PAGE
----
What are Digital Media Assignments?
A digital media assignment is an assignment in which students demonstrate their learning of course content through the creation of multimedia learning objects using such formats as video, audio, still images and text. Examples of digital media assignments might involve students creating short video documentaries, digital stories, audio and enhanced podcasts, "digital essays", and other types of multimedia presentations.
Just as a student does when writing traditional papers, digital media assignments require students to present their ideas for peer and/or instructor critique, research and integrate primary and secondary resources, reflect upon and communicate their perspective on what they've learned, and use the appropriate tools to structure their assignments. Instructors develop these assignments with course goals and learning outcomes in mind and explain the criteria for completing the assignment. The instructors can also point to resources and services on campus (Infolabs, equipment pools, library services, Software Training for Students, the Writing Center) that will help students produce a successful assignment.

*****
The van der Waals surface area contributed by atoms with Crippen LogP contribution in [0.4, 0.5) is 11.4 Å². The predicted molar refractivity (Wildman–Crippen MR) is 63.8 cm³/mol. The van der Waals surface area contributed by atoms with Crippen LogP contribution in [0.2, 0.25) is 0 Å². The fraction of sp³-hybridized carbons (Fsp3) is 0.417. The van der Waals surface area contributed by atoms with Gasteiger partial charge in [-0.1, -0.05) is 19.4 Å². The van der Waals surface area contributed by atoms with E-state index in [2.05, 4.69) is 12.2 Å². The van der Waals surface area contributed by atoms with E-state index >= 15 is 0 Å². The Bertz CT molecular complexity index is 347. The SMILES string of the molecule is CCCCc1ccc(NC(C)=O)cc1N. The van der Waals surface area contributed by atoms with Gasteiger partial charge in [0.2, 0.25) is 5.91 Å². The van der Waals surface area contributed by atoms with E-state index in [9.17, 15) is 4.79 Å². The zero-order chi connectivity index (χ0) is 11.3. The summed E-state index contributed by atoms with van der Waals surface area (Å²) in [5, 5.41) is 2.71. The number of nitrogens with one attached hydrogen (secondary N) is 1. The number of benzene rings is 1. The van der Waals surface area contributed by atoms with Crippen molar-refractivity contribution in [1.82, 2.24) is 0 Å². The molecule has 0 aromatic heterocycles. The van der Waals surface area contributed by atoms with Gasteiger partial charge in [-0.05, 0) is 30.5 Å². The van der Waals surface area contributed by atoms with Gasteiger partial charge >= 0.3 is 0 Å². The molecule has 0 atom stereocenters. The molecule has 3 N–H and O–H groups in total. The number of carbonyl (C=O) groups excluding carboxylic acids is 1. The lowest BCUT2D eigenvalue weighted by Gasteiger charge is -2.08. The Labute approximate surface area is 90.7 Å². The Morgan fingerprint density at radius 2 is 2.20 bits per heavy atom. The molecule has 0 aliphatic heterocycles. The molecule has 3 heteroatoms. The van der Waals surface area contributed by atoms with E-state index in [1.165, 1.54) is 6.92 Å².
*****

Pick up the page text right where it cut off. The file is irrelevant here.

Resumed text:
Why use DMAs
The New Media Consortium's definition of 21st century literacy, "The set of abilities and skills where aural, visual, and digital literacy overlap. These include the ability to understand the power of images and sounds, to recognize and use that power, to manipulate and transform digital media, to distribute them pervasively, and to easily adapt them to new forms."
"Just as the emergence of written language changed oral traditions and the emergence of printed text changed our relationship to written language, the emergence of new digital modes of expression change our relationship to printed text.....Youth must expand their required competencies, not push aside old skills to make room for the new." (Jenkins, 2007, Confronting the Challenges of Participatory Culture)
"In the design and development of instructional materials, it is the designer who learns the most, since the process of articulating their domain knowledge compels them to reflect on their own knowledge in a new and meaningful way." (Lee, Chan, McLoughlin, 2006, Students as Producers: Second year student experiences as podcasters of content for first year undergraduates)